CATHARTHIS
C
catharthis
A word
that means
purification
or
cleansing. The term “ catharsis” is used
in medicine to refer to the process of
cleaning out the bowels. In addition,
the term was used by Sigmund Freud
in
psychoanalytic theory
to describe the
expression of previously repressed feel-
ings and memories. Freud believed that
the revival of “forgotten” memories
and the expression of the emotions
associated with them could bring relief
from anxiety, tension, and a variety of
other psychological symptoms.
cathartic
A term that means “having the power
to purify or cleanse” . A cathartic drug
stimulates movement
of the
bowels
(see
laxative drugs
) .
catheter
A flexible tube that is inserted into the
body to drain or introduce fluids or to
carry out other functions. Catheters are
commonly used to drain urine from
the bladder (see
catheterization, urinary
) .
Other procedures using catheters may
be performed in order to investigate
the condition of the heart (see
cathet-
erization, cardiac
) ,
to widen obstructed
blood vessels, or to control bleeding.
(See also
balloon catheter
. )
catheterization, cardiac
A diagnostic procedure in w hich a fine,
sterile
catheter
(flexible tube) is intro-
duced into the heart through a vein or
artery
in
the
arm
or
leg.
Cardiac
catheterization is used to diagnose and
assess the extent of congenital heart
disease
(see
heart disease, congenital
)
and
coronary artery disease,
and to diag-
nose and treat some disorders of the
heart valves (see
valvuloplasty
) .
During the procedure, the pressure
w ithin the chambers of the heart may
be measured, samples of blood and
tissue
may
be
taken
for
laboratory
analysis, or a radiopaque dye (a sub-
stance that is opaque to X-rays) may be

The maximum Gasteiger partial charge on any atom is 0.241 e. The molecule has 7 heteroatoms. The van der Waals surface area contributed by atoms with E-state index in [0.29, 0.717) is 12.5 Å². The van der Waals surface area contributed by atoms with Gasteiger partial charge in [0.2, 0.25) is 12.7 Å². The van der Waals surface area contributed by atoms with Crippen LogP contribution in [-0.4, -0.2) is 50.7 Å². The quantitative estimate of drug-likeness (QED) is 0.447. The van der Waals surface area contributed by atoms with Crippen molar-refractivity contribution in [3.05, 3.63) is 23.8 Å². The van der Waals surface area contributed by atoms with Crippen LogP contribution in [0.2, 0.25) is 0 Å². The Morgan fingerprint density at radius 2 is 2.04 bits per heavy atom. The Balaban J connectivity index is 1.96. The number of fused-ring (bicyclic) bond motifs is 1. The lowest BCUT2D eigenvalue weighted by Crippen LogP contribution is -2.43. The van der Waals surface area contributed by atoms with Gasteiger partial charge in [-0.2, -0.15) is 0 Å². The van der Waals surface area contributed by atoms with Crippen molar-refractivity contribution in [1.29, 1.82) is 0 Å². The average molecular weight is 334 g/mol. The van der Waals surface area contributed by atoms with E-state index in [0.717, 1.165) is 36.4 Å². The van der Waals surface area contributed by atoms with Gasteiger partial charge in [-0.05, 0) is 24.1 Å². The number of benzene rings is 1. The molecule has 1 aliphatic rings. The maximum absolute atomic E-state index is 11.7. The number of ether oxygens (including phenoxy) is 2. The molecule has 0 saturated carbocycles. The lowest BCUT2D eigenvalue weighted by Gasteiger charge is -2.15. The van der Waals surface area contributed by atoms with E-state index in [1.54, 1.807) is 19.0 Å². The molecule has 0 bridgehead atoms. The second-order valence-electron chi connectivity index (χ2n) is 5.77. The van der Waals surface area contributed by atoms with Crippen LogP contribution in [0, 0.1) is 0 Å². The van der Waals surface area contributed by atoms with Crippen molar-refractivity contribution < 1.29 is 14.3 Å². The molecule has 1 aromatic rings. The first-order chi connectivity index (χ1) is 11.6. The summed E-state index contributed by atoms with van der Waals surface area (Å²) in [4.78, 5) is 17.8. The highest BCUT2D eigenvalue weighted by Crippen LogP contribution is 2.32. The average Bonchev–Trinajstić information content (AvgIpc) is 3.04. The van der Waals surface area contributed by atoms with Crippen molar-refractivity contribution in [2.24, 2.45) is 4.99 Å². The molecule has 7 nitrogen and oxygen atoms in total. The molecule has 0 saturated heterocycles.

injected into the arteries in order for
the cavities of the heart to be visible on
an X-ray (see
angiography
) .
The procedure causes little discom-
fort
and
is
performed
under
local
anaesthesia
(see
anaesthesia, local
) .
A
small incision is made in an artery or
vein near the skin surface, and the
catheter is introduced into the vessel.
The tube is passed along the blood ves-
sels and into the heart.
catheterization, urinary
The insertion of a sterile
catheter
(a
flexible tube) into the
bladder
in order
to drain urine from the body
WHY IT IS DONE
U rinary catheterization is carried out
when a person is unable to empty the
bladder normally or is incontinent (see
incontinence, urinary
). The procedure is
also performed during certain opera-
tions in w hich a full bladder might
block the surgeon’s view of surround-
ing organs; in bladder function tests
such as
cystometry
and
cystourethrogra-
phy
;
and to monitor urine production
in critically ill patients.
HOW IT IS DONE
There are two principal techniques:
urethral catheterization
(described in
the illustrated box below), and supra-
pubic catheterization.
Suprapubic catheterization is used if
it is not possible to pass a catheter up
the urethra (for example, if the urethra
is abnormally narrow). This form of
catheterization involves the insertion of
a catheter
into
the bladder
directly
through the abdominal wall, and this is
carried out under local anaesthesia (see
anaesthesia, local).
cation
An
ion
of positive charge. An example
of a cation is the sodium ion in saline
solution. (See also
electrolyte.)
cation exchange resin
A type of drug used to remove excess
potassium
that has accumulated in the
body because of
renal failure.
CAT scanning
An abbreviation for computerized axial
tomographic scanning, w hich is com-
monly known as
CT scanning.
cat-scratch fever
An uncommon disease that develops in
people
(mostly
children)
who
have
suffered a scratch or bite from a cat.
The fever is due to infection with a
bacterium called B
artoneeea henseeae.
URETHRAL CATHETERIZATION OF THE BLADDER
A urinary catheter is usually passed
into the bladder through the urethra.
First, the doctor or nurse cleans the
opening of the urethra with antiseptic
solution to avoid introducing infection
into the urinary tract. He or she then
applies a local anaesthetic gel to the
urethra. The procedure usually takes
about 10 minutes.
Self-retaining catheter
If the catheter is to remain in the bladder,
a self-retaining type is used. This catheter has
a balloon at its tip that can be inflated and filled
with sterile water.
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